Skip to main content

The Devastating Quiet of Sebastián Schjaer’s ‘La Omisión’

A small story that resonates powerfully.

By | [email protected] | August 10, 2018 2:34pm


Whether it’s a convoluted political thriller, a completely ridiculous erotic melodrama, a gripping documentary, or a nauseatingly banal romantic comedy, one of the most powerful aspects of visual storytelling is its ability to plunge the viewer head-first into a setting that may be completely alien to them and fully immersing them in the surroundings, plot, and characters. The very best examples of this will effectively whisk the audience away for the full duration of its runtime, leaving them with a bit of a disconcerting feeling of displacement when the whole affair is over. That strange, fuzzy, “where even am I” post-movie buzz as you’re walking out of that darkened theater after having navigated someone else’s life for the last two hours.

Sebastián Schjaer’s La Omisión is a film that excels at this. For its entire duration, viewers are transported to the winter landscapes of Ushuaia, known as the southernmost city in the world. It’s a cold, unforgiving environment, with characters in constant need of shielding themselves from the harsh weather conditions. But its snowy woods and frost-covered city streets serve as the venue for the more important type of immersion, which is the specific emotional space that the director and cast have created and chosen to explore via the movie’s plot, themes, and characters.

La Omisión introduces us to Paula, a 23 year-old woman from Buenos Aires who has recently moved to this city at the fin del mundo. When we first meet her, we understand instinctively that she’s running from something, even if it’s not immediately clear exactly what that is. We are slowly shown more and more of her life: we see her go through a series of unfulfilling jobs, we see her try to save money, we see her grappling with loose threads from her old life.

The movie does a fantastic job at gradually – through subtle strokes – painting the full picture of Paula’s current state, and helping us understand her motivations. These serve as the narrative through line to the film, and though it may feel a bit bewildering at first (early on, I found myself wondering why I was supposed to even care about this character), it actually ends up resonating very loudly.

Which is not to say that La Omisión is some grand, weepy melodrama that makes some kind of portentous statement about the human condition. In fact, it’s a fairly quiet film, sparse with its dialogue and exposition, very methodical in its method of storytelling, bringing us inch-by-inch closer to an understanding of what drives Paula. It’s a small story, and its execution reflects that perfectly; often, shots of characters and surroundings seem to linger just a second or two beyond what feels naturally comfortable.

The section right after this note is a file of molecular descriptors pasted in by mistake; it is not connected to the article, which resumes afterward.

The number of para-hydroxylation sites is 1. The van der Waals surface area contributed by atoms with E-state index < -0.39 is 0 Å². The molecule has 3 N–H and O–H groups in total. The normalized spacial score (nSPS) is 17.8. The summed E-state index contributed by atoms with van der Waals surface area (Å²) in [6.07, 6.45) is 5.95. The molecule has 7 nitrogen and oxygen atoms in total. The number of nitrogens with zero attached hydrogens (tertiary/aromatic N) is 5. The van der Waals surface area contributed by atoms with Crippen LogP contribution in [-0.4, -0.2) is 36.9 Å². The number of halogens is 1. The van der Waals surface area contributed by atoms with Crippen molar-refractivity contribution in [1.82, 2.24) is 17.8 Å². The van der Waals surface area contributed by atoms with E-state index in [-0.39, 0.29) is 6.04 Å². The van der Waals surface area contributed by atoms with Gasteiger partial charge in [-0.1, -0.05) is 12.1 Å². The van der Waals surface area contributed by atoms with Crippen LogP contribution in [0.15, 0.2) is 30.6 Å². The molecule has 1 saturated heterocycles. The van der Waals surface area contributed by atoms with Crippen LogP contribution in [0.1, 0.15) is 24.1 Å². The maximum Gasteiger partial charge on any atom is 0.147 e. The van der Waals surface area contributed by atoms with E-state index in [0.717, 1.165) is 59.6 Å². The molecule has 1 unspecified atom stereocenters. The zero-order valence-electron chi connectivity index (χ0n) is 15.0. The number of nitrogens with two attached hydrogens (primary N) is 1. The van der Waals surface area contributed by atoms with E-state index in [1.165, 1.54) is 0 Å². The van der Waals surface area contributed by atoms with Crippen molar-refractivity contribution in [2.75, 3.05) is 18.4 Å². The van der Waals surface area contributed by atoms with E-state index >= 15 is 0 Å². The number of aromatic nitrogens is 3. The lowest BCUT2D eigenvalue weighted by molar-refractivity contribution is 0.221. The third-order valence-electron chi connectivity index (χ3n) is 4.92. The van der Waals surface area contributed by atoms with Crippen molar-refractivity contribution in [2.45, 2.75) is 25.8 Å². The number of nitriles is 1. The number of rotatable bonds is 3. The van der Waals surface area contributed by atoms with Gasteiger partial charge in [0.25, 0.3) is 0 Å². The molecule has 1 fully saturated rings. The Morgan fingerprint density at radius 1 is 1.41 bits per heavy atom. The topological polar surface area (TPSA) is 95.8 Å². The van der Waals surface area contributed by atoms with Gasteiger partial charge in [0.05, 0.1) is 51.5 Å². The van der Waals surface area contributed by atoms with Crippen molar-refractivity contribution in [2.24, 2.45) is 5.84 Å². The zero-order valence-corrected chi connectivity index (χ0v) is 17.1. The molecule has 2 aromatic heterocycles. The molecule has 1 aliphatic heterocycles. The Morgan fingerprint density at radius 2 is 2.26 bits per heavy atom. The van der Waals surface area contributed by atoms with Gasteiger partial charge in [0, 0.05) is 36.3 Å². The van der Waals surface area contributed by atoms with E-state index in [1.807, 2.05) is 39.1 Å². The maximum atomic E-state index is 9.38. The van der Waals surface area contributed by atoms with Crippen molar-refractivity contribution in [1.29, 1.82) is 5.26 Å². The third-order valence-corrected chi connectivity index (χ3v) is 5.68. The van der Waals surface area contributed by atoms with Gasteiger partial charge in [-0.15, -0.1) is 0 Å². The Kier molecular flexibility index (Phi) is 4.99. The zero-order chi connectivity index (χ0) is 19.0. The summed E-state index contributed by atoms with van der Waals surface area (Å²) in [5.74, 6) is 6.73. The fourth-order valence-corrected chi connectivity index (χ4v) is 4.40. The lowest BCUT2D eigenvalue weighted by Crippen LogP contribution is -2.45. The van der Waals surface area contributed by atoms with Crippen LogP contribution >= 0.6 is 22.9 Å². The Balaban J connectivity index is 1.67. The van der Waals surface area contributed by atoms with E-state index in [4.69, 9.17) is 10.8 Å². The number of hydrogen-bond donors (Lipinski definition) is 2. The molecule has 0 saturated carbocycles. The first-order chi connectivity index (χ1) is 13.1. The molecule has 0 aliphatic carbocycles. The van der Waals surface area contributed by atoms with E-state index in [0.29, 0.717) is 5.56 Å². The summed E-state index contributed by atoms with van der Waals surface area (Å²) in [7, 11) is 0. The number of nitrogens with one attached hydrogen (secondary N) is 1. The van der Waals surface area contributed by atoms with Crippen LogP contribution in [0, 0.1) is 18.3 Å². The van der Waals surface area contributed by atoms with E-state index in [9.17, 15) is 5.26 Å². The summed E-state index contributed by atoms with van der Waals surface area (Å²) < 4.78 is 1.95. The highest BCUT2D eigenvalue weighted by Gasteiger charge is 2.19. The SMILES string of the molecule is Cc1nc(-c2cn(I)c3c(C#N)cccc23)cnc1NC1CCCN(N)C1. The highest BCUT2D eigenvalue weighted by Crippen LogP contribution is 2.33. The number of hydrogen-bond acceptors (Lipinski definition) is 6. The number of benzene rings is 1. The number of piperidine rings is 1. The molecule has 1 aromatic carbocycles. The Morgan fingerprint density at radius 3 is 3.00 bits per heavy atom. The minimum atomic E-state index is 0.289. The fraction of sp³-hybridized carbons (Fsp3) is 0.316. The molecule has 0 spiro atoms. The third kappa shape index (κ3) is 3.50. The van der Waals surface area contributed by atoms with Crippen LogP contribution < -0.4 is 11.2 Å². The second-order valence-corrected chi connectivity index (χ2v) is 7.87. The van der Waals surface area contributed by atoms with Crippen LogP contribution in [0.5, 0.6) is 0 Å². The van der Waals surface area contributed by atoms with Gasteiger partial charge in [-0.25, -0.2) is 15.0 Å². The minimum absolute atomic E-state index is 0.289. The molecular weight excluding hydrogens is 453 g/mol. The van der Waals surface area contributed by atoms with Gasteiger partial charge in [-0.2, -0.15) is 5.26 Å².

This feels very much like a conscious choice by the filmmakers; discomfort seems to be a running theme throughout the movie, with characters never quite settling in to the rhythms of mundanity, trudging through thick snow, interacting with the world through layers upon layers of cumbersome winter clothing. To this end, a great majority of the shots in this film are very tight, up close, right up in the character’s faces.

For much of the opening sequence, the camera is immediately behind Paula; we see very little of her surroundings as she makes her way through a crowded bus and, breathing heavily, tears off her mittens to have a drink of water. This goes hand-in-hand with the film’s theme of transience and displacement. Paula has a very specific goal in mind, and that goal drives her every action throughout the film; she will persevere through the awkwardness and discomfort to achieve it.

As clever as the directing is in conveying the film’s themes and emotions, a lot of the work rests on the shoulders of lead actress Sofia Brito. Through her complex, layered and empathetic performance, we come to understand the character’s internal life, even if she presents a stoic demeanor for much of the film’s duration. Communicating so much emotion through such few lines of dialogue is incredibly challenging, and she does a commendable job with it.

A small-scale, quiet film that manages to resonate powerfully, La Omisión is a great example of communicating big, complex emotions through small gestures, character moments, and aesthetic choices. It is quiet, yes, but it is also harrowing, moving, and tender.

La Omisión is screening every Saturday in August at the MALBA – Av. Figueroa Alcorta 3415. Tickets can be purchased online.